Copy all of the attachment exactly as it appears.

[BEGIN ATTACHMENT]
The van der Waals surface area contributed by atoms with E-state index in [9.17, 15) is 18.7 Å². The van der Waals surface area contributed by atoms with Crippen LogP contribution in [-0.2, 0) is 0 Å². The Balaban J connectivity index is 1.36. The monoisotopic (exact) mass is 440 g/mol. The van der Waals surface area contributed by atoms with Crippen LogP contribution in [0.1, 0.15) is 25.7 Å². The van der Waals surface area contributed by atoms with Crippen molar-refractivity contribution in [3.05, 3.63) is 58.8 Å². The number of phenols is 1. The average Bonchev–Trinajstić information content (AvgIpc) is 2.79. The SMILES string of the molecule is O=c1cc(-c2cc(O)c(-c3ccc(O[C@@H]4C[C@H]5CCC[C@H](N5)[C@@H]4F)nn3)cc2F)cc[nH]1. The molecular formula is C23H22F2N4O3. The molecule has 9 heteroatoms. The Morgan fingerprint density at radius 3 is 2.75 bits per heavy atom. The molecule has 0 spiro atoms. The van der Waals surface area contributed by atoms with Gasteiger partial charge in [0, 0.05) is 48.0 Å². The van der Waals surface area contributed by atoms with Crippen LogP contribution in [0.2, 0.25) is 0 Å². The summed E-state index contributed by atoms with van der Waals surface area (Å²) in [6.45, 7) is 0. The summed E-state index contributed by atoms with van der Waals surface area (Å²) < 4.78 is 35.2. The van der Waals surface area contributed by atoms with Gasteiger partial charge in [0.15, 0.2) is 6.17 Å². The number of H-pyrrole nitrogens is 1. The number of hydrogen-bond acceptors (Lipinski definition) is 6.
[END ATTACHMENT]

The van der Waals surface area contributed by atoms with E-state index in [9.17, 15) is 18.7 Å². The van der Waals surface area contributed by atoms with Crippen LogP contribution in [-0.2, 0) is 0 Å². The Balaban J connectivity index is 1.36. The monoisotopic (exact) mass is 440 g/mol. The van der Waals surface area contributed by atoms with Crippen LogP contribution in [0.1, 0.15) is 25.7 Å². The van der Waals surface area contributed by atoms with Crippen molar-refractivity contribution in [3.05, 3.63) is 58.8 Å². The number of phenols is 1. The average Bonchev–Trinajstić information content (AvgIpc) is 2.79. The SMILES string of the molecule is O=c1cc(-c2cc(O)c(-c3ccc(O[C@@H]4C[C@H]5CCC[C@H](N5)[C@@H]4F)nn3)cc2F)cc[nH]1. The molecular formula is C23H22F2N4O3. The molecule has 9 heteroatoms. The Morgan fingerprint density at radius 3 is 2.75 bits per heavy atom. The molecule has 0 spiro atoms. The van der Waals surface area contributed by atoms with Gasteiger partial charge in [0, 0.05) is 48.0 Å². The van der Waals surface area contributed by atoms with Crippen LogP contribution in [0.2, 0.25) is 0 Å². The summed E-state index contributed by atoms with van der Waals surface area (Å²) in [6.45, 7) is 0. The summed E-state index contributed by atoms with van der Waals surface area (Å²) < 4.78 is 35.2. The van der Waals surface area contributed by atoms with Gasteiger partial charge in [0.15, 0.2) is 6.17 Å². The number of H-pyrrole nitrogens is 1. The number of hydrogen-bond acceptors (Lipinski definition) is 6.